They need to start preforming better just to get the Nasdaq 100 to break out above the lost 20-day exponential moving average at 2994. That would equate to 1377 on the S&P 500. Only when those lost key moving averages get taken back can they begin to think about going back up to the old highs at 1422. Things don't look good at all for that type of market action. The only thing that could help there is extreme actions by Fed Bernanke, and even if he did such actions, it's unlikely the market would race up that high as that's now mostly built into prices. Plus, there are so many different levels of resistance from moving averages to huge open gaps. The leading stocks just aren't pointing to much upside, overall, in the weeks ahead. Always rallies, but don't expect too much folks.
The Fed is on watch again. We are seeing an ever increasing amount of poor economic reports these days. There is one after the other as they roll in on an almost daily basis. The biggest-of-the-big are not coming in all that good, therefore, folks are turning their attention and acting like children again, wanting more free cash in order to try to stimulate the economy. The same behavior hasn't worked twice now, but why not try again, they say. Those who don't care about the ever-increasing debt simply want free cash injected. Not the best way to go about things, but it seems as though the Fed is getting closer to pulling the trigger on yet another quantitative-easing program. It would hurt us terribly bigger picture, but surely help ease those who are on edge for the near-term.
That includes our President, who wants as much assistance as possible in an election year. No one said politics are a good thing. It seems to hurt more than help in all phases of our lives. However, it is an election year, and that means very little will be left on the table, with regards to trying to stimulate this economy. Fair, or not, it is what it is. You are likely to hear more, and more, about further easing from the Fed, as the economic reports deteriorate. Based on what we've seen lately, that's likely to be the case.
The market is tenuous, folks. There is nothing good out there, to be honest, and nothing bad, either. The bull-bear battle is on between 1343/1340 and 1377. It's best to be heavily in cash, and remain that way for now, until we get more technical evidence as to what is mostly likely on deck. If we lose 1340, we will see between 1325 and 1313. If we break above 1377, we will likely try to go back to the old highs up at 1422. Take it slow and very easy here, folks.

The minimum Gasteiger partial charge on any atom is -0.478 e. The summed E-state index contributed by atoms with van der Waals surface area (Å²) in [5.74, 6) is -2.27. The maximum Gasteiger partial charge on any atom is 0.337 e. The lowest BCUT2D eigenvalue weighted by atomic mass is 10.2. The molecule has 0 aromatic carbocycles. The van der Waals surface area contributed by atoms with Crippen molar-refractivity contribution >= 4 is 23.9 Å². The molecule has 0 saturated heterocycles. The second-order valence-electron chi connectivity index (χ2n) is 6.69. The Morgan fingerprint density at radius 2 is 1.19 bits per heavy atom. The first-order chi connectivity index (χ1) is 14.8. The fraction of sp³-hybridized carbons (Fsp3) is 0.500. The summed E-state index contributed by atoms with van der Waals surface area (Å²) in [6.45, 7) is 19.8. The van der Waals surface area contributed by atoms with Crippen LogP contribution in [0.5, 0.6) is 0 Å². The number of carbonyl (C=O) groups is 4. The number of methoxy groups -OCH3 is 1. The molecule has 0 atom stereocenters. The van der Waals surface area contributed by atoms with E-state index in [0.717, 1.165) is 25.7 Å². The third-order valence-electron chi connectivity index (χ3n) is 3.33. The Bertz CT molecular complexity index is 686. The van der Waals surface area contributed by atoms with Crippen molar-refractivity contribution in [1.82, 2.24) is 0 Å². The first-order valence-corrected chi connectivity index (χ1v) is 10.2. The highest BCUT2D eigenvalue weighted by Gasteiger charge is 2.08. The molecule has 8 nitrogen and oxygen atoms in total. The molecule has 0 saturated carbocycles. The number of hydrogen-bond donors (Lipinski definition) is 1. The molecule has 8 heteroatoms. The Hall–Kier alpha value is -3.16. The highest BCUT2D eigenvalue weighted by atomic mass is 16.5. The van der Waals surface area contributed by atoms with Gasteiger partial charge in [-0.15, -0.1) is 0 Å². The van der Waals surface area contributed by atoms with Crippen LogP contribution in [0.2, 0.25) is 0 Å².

To view Jack's selected charts for the week, please login to SwingTradeOnline.com.
We want to hear from you! Did you love this article? Hate it? Tell us what you want to see on Investors Alley - click here.
SwingTradeOnline is dedicated to providing institutional-quality technical analysis of stocks and indices for traders with a several day to several week time horizon. SwingTradeOnline's flagship subscription service features technical analyst Jack Steiman and his intraday journal of technical market analysis, stock picks, and trading alerts for swing traders. Click here to sign up for a free 21-day trial.
Jack Steiman is a former columnist for TheStreet.com who is renowned for calling major shifts in the market. President of New York-based Visionary Research Group, Jack consults to individuals and companies on stock market analysis and education. He honed his skills as a trading educator in front of live seminar audiences in his role as chief financial strategist for InvestEd Central, and also previously hosted two daily programs, "Market Close Live with Jack Steiman" and "InvestEd Central with Jack Steiman," on Business Talk National Radio.
Jack's best-known market call came in calling the market top in October 2007. He urged followers to begin the shorting the market in November, saving those who followed his advice the huge cost of being lost in the market's steep subsequent decline. He had 94 winning stock market picks of greater than $1 gain in 2007 out of 133 picks -- a greater than 70% winning percentage.
"Jack Steiman is excellent on short- to intermediate term timing for swing trades. For people looking for short-term swing trades both long and short as well as market direction, there is nobody better than Jack on the Web," says Al Slayton, Los Angeles-based financial advisor and subscriber.